RESEARCH ON THE MATHEMATICAL REASONING COMPETENCE OF STUDENTS AT THE CHEMISTRY DEGREE OF THE UNIVERSITY OF BARCELONA
Faculty of Chemistry. Universitat de Barcelona (SPAIN)
About this paper:
Conference name: 9th International Conference on Education and New Learning Technologies
Dates: 3-5 July, 2017
Location: Barcelona, Spain
Abstract:The ability to develop and apply mathematical thinking in order to solve a variety of problems is a major competence for scientific and technical undergraduate degrees, and in particular for a chemistry program. Here we report a research for the evaluation of the level that the chemistry undergraduate students at the University of Barcelona have on this specific competence. With this purpose we designed a test consisting on five exercises of different degree of difficulty. Students at different courses took the test with the objective of analyzing the evolution of this competence during the degree. We also evaluated possible correlations between the test results and the University Access Test average score and undergraduate qualifications, as well as with the other academic indicators.
The particular analysis of each one of the five questions reveals different observations that deserve attention. The obtained average score is rather low; only a few students successfully answered all the questions whereas the number of those who did not answer any question correctly is much larger. The degree of difficulty that was presumed for each question did not correspond with the average number of correct answers, and this is especially dramatic for the questions that involved reasoning on percentages and proportions. Moreover, the question involving differentiation and integration concepts was not answered by most of the students.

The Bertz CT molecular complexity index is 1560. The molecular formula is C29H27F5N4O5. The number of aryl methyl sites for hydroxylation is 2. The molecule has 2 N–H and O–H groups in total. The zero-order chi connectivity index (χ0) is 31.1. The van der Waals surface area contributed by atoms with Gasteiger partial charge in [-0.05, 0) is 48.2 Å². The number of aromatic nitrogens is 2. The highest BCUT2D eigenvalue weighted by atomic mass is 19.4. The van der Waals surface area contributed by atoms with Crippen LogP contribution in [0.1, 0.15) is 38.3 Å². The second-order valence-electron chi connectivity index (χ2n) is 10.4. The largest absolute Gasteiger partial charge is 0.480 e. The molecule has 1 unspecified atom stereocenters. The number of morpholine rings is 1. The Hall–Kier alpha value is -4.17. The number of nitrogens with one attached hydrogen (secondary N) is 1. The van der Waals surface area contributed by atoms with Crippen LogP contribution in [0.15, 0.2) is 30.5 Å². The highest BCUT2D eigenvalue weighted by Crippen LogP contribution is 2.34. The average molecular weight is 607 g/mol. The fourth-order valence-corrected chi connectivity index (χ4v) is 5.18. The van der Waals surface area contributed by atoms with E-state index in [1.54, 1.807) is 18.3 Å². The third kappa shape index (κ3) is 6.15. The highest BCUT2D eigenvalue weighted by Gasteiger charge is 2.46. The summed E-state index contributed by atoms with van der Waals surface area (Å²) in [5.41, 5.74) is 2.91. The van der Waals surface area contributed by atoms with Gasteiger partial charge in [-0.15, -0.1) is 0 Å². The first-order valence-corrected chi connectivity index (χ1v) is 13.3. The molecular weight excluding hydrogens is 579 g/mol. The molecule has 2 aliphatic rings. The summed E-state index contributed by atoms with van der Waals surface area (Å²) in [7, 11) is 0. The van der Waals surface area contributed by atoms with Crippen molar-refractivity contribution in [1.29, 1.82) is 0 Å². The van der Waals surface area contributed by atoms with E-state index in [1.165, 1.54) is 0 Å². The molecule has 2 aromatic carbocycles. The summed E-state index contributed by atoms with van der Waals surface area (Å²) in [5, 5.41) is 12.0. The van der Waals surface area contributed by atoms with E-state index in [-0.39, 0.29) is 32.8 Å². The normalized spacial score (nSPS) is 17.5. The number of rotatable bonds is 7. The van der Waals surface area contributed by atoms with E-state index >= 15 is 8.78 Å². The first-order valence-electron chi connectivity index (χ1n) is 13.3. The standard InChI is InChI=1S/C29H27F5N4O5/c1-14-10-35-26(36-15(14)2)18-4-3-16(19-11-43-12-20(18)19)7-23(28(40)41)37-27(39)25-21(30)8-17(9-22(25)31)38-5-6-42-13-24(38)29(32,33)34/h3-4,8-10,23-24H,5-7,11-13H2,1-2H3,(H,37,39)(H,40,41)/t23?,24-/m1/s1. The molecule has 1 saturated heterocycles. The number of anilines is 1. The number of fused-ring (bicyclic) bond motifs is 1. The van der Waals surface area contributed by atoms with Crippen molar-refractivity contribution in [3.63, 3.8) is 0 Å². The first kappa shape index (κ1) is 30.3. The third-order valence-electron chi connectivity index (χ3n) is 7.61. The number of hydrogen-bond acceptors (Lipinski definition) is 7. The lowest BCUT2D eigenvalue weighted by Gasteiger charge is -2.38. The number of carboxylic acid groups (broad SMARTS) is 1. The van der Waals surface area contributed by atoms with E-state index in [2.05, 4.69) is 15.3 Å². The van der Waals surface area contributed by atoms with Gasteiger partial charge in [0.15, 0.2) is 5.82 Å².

The global analysis of the test scores did not display any correlation between the test results and the University Access Test scores, but a clear correlation with the undergraduate scores is observed. The students that follow the highest progression rate (60 credits per year) answered the test more successfully than those with a lower rate. Moreover, both groups had better results than the group of students that just started the chemistry degree when they took the test. Finally, the students belonging to this latter group who chose Chemistry as a first option to enter the University, exhibited better mathematical reasoning abilities.